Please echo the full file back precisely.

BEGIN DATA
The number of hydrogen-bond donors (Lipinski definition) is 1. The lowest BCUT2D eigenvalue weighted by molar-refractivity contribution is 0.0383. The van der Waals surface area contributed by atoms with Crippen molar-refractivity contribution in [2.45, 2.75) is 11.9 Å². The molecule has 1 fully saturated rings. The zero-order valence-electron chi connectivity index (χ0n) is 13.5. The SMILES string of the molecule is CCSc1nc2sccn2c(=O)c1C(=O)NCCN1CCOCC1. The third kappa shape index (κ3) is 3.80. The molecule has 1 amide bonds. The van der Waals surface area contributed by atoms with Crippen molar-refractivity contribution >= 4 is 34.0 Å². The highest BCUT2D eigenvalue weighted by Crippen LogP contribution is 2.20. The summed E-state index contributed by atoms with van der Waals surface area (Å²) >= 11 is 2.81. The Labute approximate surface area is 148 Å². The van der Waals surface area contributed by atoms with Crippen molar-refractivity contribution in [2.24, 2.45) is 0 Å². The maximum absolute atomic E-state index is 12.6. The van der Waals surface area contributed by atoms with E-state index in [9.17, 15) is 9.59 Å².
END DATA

The number of hydrogen-bond donors (Lipinski definition) is 1. The lowest BCUT2D eigenvalue weighted by molar-refractivity contribution is 0.0383. The van der Waals surface area contributed by atoms with Crippen molar-refractivity contribution in [2.45, 2.75) is 11.9 Å². The molecule has 1 fully saturated rings. The zero-order valence-electron chi connectivity index (χ0n) is 13.5. The SMILES string of the molecule is CCSc1nc2sccn2c(=O)c1C(=O)NCCN1CCOCC1. The third kappa shape index (κ3) is 3.80. The molecule has 1 amide bonds. The van der Waals surface area contributed by atoms with Crippen molar-refractivity contribution >= 4 is 34.0 Å². The highest BCUT2D eigenvalue weighted by Crippen LogP contribution is 2.20. The summed E-state index contributed by atoms with van der Waals surface area (Å²) >= 11 is 2.81. The Labute approximate surface area is 148 Å². The van der Waals surface area contributed by atoms with Crippen molar-refractivity contribution in [2.24, 2.45) is 0 Å². The maximum absolute atomic E-state index is 12.6. The van der Waals surface area contributed by atoms with E-state index in [9.17, 15) is 9.59 Å².